by Georgia Charter Schools Association
When Brighten Academy opened in 2006, the school’s founding team wanted to start school from the ground up that was centered on the needs of students. The school’s mission is to provide a productive learning environment using an innovative, research-based instructional model with a highly qualified staff that produces measured growth in all students every year.
Since the school’s opening twelve years ago, the school has undergone a dramatic shift in demographics. In 2006, approximately 70 percent of Brighten Academy’s student body was white and 30 percent of its students were other races. Today, 69 percent of its students are black and Latino and 31 percent of its students are white. The school has also seen an increase in its free and reduced lunch population. Brighten Academy Executive Director Lisa McDonald says the school has seen the shift as the demographics of Douglas County have changed, particularly following the economic downturn that began in 2008. Brighten Academy is the only charter school in Douglas County. McDonald says the school’s attendance zone encompasses the entire county and represents a cross-section of the community.
“The racial diversity has provided beautiful opportunities to help our community grow. It has also helped my staff learn about cultural biases,” said McDonald. “We’re intentional in learning about it and making sure we teach kids how to listen to each other and have those conversations.”
Brighten Academy has consistently outperformed the district on CCRPI, McDonald says the school’s focus on doing work that matters is one of the reasons she believes the school does well. She says student projects are supposed to serve the community.
“When they work on projects for audiences outside the school, the level of work improves,” said McDonald.
“We’ve seen enormous growth in students and the school,” said Leigh DeNucci, Gifted Coordinator for Brighten Academy. “The students truly own their learning (pictured with students below).”
The school has always been a project-based learning school but McDonald says switching to the EL Education model has really grounded Brighten. El Education model is an expeditionary learning model that focuses on student and teacher engagement. It empowers teachers to unleash the potential of their students. As part of the model, students are required to think critically and take active roles in their classrooms and community.
“Students used to do projects to show that they learned,” said McDonald. “Today, the long-term, complex projects that they work on for between 8 to 12 weeks are the learning.”
For several years, fifth graders at Brighten Academy have used their U.S. history lessons on American conflicts and the Constitution to focus on the rights of veterans. They learn about veteran healthcare, the suicide rate and the treatment of veterans. As a result, students have done local lobbying to advocate on behalf of veterans. During a previous school year, Brighten students even had a Skype call with former U.S. Veterans Affairs Secretary Robert McDonald. Teacher Kelly Cadman has been recognized for the work Brighten students have done on behalf of veterans.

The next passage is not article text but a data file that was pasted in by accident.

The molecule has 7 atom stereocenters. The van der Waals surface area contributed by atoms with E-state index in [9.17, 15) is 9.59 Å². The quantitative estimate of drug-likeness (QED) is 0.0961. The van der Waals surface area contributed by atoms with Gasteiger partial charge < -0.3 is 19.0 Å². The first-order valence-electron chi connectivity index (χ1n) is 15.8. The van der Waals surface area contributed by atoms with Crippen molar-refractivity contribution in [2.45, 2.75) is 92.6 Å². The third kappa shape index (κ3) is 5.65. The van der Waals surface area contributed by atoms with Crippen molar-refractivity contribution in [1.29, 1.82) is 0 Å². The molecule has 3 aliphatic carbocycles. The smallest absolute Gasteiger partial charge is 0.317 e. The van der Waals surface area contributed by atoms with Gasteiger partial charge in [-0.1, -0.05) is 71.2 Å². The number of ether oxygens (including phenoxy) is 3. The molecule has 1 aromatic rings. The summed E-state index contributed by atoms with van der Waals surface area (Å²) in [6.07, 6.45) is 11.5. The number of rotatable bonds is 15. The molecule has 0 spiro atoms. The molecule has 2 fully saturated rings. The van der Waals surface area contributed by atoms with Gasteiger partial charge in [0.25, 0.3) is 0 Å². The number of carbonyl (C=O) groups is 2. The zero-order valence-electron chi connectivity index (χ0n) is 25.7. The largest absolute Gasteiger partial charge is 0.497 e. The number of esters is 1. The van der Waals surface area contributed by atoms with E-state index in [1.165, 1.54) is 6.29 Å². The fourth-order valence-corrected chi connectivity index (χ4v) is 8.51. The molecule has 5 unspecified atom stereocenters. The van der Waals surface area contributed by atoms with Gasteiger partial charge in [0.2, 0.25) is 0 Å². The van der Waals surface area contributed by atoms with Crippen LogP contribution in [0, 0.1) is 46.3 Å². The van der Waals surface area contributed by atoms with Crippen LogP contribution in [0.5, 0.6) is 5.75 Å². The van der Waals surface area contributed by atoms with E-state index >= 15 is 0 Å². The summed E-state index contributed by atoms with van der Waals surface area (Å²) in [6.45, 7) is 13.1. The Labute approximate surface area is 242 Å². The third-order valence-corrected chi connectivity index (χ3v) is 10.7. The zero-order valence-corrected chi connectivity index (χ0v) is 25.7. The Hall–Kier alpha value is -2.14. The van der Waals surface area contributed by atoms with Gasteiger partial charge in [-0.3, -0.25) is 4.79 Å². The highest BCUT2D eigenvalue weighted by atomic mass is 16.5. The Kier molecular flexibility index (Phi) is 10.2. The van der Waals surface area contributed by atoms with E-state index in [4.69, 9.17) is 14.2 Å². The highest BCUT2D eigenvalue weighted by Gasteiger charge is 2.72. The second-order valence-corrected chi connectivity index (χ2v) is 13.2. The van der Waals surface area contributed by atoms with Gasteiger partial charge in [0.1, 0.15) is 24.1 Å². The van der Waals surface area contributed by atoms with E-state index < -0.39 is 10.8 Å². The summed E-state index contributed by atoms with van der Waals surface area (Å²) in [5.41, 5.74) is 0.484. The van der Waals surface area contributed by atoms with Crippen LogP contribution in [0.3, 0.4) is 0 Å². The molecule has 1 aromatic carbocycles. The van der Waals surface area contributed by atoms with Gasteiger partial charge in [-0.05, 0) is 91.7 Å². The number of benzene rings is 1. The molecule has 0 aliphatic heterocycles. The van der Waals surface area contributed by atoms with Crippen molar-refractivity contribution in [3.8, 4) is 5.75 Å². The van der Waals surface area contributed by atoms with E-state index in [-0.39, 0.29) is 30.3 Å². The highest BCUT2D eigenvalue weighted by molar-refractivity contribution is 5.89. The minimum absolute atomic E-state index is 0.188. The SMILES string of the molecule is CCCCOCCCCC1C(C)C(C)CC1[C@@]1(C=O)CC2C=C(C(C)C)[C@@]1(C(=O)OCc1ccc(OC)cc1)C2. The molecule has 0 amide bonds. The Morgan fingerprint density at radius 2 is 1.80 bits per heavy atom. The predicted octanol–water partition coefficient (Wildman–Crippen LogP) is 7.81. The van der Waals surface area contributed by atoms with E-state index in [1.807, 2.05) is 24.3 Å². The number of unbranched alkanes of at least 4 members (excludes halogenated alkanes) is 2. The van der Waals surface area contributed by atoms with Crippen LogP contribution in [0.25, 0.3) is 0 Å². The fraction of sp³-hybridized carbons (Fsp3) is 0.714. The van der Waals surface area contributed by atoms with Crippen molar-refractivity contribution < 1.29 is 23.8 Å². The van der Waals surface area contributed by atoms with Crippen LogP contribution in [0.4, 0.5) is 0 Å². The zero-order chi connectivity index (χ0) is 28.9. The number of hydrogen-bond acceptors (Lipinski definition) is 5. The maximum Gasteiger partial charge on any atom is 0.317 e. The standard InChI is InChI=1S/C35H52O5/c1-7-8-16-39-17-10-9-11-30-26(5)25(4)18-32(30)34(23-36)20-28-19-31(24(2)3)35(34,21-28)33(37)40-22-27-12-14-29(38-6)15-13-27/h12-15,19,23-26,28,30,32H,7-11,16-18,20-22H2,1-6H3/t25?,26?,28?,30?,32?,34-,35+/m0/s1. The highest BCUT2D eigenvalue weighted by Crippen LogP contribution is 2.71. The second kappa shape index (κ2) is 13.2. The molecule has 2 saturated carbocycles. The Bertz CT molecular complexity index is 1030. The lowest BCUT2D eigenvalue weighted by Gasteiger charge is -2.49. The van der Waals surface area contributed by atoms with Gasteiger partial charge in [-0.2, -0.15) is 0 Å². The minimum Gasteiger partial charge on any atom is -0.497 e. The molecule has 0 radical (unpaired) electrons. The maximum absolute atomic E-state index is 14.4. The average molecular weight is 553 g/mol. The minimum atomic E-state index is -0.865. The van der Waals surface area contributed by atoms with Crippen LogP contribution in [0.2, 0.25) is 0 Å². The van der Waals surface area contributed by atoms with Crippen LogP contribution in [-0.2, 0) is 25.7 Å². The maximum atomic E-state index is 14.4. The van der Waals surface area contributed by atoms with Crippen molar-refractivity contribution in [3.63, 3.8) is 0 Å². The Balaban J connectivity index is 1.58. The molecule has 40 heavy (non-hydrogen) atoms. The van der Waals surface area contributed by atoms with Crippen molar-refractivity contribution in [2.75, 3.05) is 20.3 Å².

Fifth graders have also used their science curriculum to explore animal rights. As part of their studies, they examined the poaching of elephants and the effects on the environment and the economy. Students visited an elephant sanctuary in Tennessee. After the visit, students created public service announcements as part of a fundraiser for the elephant sanctuary. In the future, teachers are potentially planning for students to lobby in support of legislative approval for a “Save the Elephants” specialty license plate for the state of Georgia. Educators are also considering whether students should push for a “Save the Elephants” stamp that would be distributed through the U.S. Postal Service.
“I love to better myself and better the world,” said fifth-grader Kyrel Springer (Springer is pictured on the right with a painting by an elephant at the elephant sanctuary students raised money for). “Helping the elephants was just one step. “It really opened up our eyes and showed us you can do something to help others by doing little things. I want do it for other things like feeding the homeless or giving people money or food.” (Springer is pictured on the right with a painting by an elephant at the elephant sanctuary students raised money for)
Eighth graders read a book about the Little Rock Nine called “A Mighty Long Way.” Teachers use the book as a springboard for students to learn about empathy. Last year’s eighth graders created discussion prompts and other teaching materials about empathy around subject matter that includes race, gender, weight and bullying. The students recently presented the empathy training materials to all of the school counselors in Douglas County to use as part of empathy training curriculum. McDonald says several traditional schools in the district are now using the materials. This year’s eighth graders hope to present the work they develop to the district school board.
“We think kids need to know they have a voice, and it’s their duty to make the world a better place,” said McDonald.